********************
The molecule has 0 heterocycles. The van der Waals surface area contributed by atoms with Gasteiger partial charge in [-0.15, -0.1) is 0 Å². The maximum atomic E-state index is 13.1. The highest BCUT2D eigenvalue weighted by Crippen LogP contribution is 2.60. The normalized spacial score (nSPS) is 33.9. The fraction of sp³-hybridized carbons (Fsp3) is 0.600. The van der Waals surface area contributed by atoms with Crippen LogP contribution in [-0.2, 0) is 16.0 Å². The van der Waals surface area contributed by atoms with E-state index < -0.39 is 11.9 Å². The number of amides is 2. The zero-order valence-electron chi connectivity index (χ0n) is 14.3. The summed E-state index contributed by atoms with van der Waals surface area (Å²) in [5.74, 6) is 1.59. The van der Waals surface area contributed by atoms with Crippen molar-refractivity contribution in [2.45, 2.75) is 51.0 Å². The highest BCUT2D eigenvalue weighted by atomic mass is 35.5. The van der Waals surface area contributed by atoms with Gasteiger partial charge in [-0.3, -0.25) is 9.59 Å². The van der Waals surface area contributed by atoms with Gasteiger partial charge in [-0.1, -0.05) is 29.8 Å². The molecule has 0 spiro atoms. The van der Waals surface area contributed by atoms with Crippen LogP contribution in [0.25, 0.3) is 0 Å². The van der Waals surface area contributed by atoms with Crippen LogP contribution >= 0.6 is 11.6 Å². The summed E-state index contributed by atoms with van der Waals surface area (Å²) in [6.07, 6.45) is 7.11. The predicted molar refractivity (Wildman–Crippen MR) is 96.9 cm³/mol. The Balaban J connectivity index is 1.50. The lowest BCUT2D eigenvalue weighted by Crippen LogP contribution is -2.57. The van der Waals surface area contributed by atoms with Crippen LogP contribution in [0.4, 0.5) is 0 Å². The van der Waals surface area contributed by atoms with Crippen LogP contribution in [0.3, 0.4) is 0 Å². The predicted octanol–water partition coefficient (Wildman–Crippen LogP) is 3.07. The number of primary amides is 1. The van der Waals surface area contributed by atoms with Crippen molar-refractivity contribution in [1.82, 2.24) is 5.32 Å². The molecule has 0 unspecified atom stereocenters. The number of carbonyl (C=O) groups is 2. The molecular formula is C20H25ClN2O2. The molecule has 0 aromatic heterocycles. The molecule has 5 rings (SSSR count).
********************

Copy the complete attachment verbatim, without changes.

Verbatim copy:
The molecule has 0 heterocycles. The van der Waals surface area contributed by atoms with Gasteiger partial charge in [-0.15, -0.1) is 0 Å². The maximum atomic E-state index is 13.1. The highest BCUT2D eigenvalue weighted by Crippen LogP contribution is 2.60. The normalized spacial score (nSPS) is 33.9. The fraction of sp³-hybridized carbons (Fsp3) is 0.600. The van der Waals surface area contributed by atoms with Crippen LogP contribution in [-0.2, 0) is 16.0 Å². The van der Waals surface area contributed by atoms with E-state index < -0.39 is 11.9 Å². The number of amides is 2. The zero-order valence-electron chi connectivity index (χ0n) is 14.3. The summed E-state index contributed by atoms with van der Waals surface area (Å²) in [5.74, 6) is 1.59. The van der Waals surface area contributed by atoms with Crippen molar-refractivity contribution in [2.45, 2.75) is 51.0 Å². The highest BCUT2D eigenvalue weighted by atomic mass is 35.5. The van der Waals surface area contributed by atoms with Gasteiger partial charge in [-0.3, -0.25) is 9.59 Å². The van der Waals surface area contributed by atoms with Gasteiger partial charge in [-0.1, -0.05) is 29.8 Å². The molecule has 0 spiro atoms. The van der Waals surface area contributed by atoms with Crippen LogP contribution in [0.25, 0.3) is 0 Å². The van der Waals surface area contributed by atoms with Crippen LogP contribution >= 0.6 is 11.6 Å². The summed E-state index contributed by atoms with van der Waals surface area (Å²) in [6.07, 6.45) is 7.11. The predicted molar refractivity (Wildman–Crippen MR) is 96.9 cm³/mol. The Balaban J connectivity index is 1.50. The lowest BCUT2D eigenvalue weighted by Crippen LogP contribution is -2.57. The van der Waals surface area contributed by atoms with Crippen LogP contribution in [0.4, 0.5) is 0 Å². The van der Waals surface area contributed by atoms with Crippen LogP contribution in [0.3, 0.4) is 0 Å². The predicted octanol–water partition coefficient (Wildman–Crippen LogP) is 3.07. The number of primary amides is 1. The van der Waals surface area contributed by atoms with Crippen molar-refractivity contribution in [1.82, 2.24) is 5.32 Å². The molecule has 0 unspecified atom stereocenters. The number of carbonyl (C=O) groups is 2. The molecular formula is C20H25ClN2O2. The molecule has 0 aromatic heterocycles. The molecule has 5 rings (SSSR count).